About Chad Gramling

Chad Gramling makes his home in Indiana with his wife and three daughters. He's the founder and primary blogger at 1Glories, a vision cast onto his heart and detailed in Listen Up Kids: Foolish Dreams, Syncing with God & Running to Win.

  • Chad,

    I love this post. Jenny and I often talk about how challenging it is to connect with others. It’s pretty common for us Californians to have multiple jobs. Due to the high cost of living, busy lifestyle, as well as many military families, it’s common for people to come and go quickly. Neighbors tend to be more guarded, as everyone moves in and out of each other’s lives at a very high rate.

    Engagement truly is a valuable commodity. I love the idea of missional engagement, and would add that the missional part does not need to be the only aspect. I’ve gained much value from both Christian friends, as well as from those who don’t hold the same beliefs I do. I suspect that when the missional aspect (which is very important) is overemphasized, people are turned off. But when friendship is the primary focus, good things happen.

    I’m sure not everyone will see eye-to-eye with me on this. However, I thought I’d add my thoughts, as I found this post especially inspiring. I love the story you shared, and the idea of relational engagements that add value to others. Sounds like an excellent book too!

  • Glad you enjoyed the post Jed. And great point about over the danger in emphasizing the missional side of things in relationships. It may in fact be one of the reasons people have put up so many barriers. Along those lines, I’ve discussed this very fact with many different people of the last several months. I’m convinced that – if the time is taken to form valued and trusting relationships rather than saying “Hi. I’m Chad. It’s nice to meet you. Now you need to meet Jesus or else you will burn in hell,” we are following a Biblical model of connecting with one another to earn the right to engage in such conversations for the sake of lovingly spreading the Gospel.

  • I enjoyed this very much Chad – I knew you admit to being a sinner but this level of depravity just may cause me to see you in a new light! Just kidding, great story about a lasting and important lesson. In a world of Twitter wars and virtual “experts” the title of neighbor is one we’ll have to wear more proudly.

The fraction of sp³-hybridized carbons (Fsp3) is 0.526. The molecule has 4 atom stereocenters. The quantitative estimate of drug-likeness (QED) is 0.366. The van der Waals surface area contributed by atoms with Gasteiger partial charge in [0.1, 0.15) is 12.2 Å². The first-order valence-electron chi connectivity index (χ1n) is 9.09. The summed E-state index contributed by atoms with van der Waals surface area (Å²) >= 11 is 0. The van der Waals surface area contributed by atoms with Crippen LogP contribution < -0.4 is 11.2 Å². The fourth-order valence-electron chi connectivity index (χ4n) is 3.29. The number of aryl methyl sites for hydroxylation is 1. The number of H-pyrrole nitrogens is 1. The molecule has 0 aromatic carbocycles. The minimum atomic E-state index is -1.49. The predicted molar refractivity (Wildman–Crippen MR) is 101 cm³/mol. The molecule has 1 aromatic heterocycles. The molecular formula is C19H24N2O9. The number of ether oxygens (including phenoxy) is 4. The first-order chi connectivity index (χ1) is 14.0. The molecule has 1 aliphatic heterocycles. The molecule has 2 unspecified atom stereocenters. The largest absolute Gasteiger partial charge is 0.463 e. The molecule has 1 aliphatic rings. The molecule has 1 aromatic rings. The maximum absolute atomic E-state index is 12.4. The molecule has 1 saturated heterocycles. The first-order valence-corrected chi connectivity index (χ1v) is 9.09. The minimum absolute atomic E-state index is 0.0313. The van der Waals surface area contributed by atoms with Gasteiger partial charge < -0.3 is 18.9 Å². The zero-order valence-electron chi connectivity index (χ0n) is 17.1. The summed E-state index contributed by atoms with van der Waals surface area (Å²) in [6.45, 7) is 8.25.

• Thank you Chad for this great post, and for mentioning my book! And thank you for helping spread the word. In our digital age, building bridges into others’ lives in a real and authentic way is more important than ever.

  • My pleasure Dave. I really enjoyed and drew much information from the book. Such an important message.

  • I often think of the biblical account of Jesus at the wedding. It’s clear he didn’t go “to tell them about God” or who he was. In fact, he has a bit of a conversation with his mother over the fact that this wasn’t the place or time. In the end, he “brings more wine” to the party to honor the hosts; but even with all attention on him, he doesn’t start preaching. It appears that Jesus went to the wedding … simply because he was being an good neighbor, with no other agenda.

    I believe that if we stop focusing on “what we’re supposed to do or say,” and actually just engage with people out of the natural overflow of of real love in our own lives, good things happen. Deeper conversations are introduced by them out of true curiosity. We don’t have to be looking for a way to make the pepperoni pizza into a conversation about salvation. Honestly, I don’t think I’ve brought up my own faith to people in more than a decade; yet I seem to talk about it a lot, because people wind up asking their own questions.

    People know the difference between proselytizing and genuine care. Ironically, the former is almost never effective for the intended purpose.

  • Great thoughts Erik. So much truth are and wisdom in there. We Christ followers often spend so much time in a tunnel-vision quest to “save others” that we forget the importance of true connection. People don’t like to feel like a box to be checked. They want to know they are valued and significant.

  • Chad,

    Thanks for the great story. I had a similar experience with an apple tree, the lip lashing I got felt like a spanking. I never have mastered the art of being a good neighbor. I have always struggled with this. I like my space and my own little plot of land. I can be a bit of an isolationist. I do run across the street and help an elderly couple by taking their newspaper to the door when the weather is bad and pick up branches that fall down in their drive way. However my other neighbors tend to be more guarded and care free how they impose on others. I know there is a critical balance, but I know I should extend my hand rather than just keep to myself. Maybe we are progressing. I did get a Merry Christmas a couple weeks ago when we happen to bump into each other taking our trash to the curb. I’ll have to check out the book. I guess at the end of the day I pick and choose more than I care to admit who I will be kind to and those I keep at arms length.

  • Hey Chad,

    I LOVE this post! I love what you’ve shared here about your neighbor, Dan Chaplan, and how he always showed you kindness and would invite you to sit on his porch and chat it up with no other agenda than to get to know you more. I want to be this kind of neighbor! Thanks so much for sharing.

    I’m your neighbor this morning over at Family, Friendship and Faith ((coffee shop conversations)). Good getting to know you a bit and really looking forward to reading “The Legacy of a Mom who Raised Men” (and the one about men and pretty toenails!).

    Have a blessed weekend!

  • Thanks Tiffany. This post is near and dear to my heart, so I am blessed to learn of your opinion about it. Thanks for stopping by and reading. We are fortunate to have a get LinkUp host in Jed.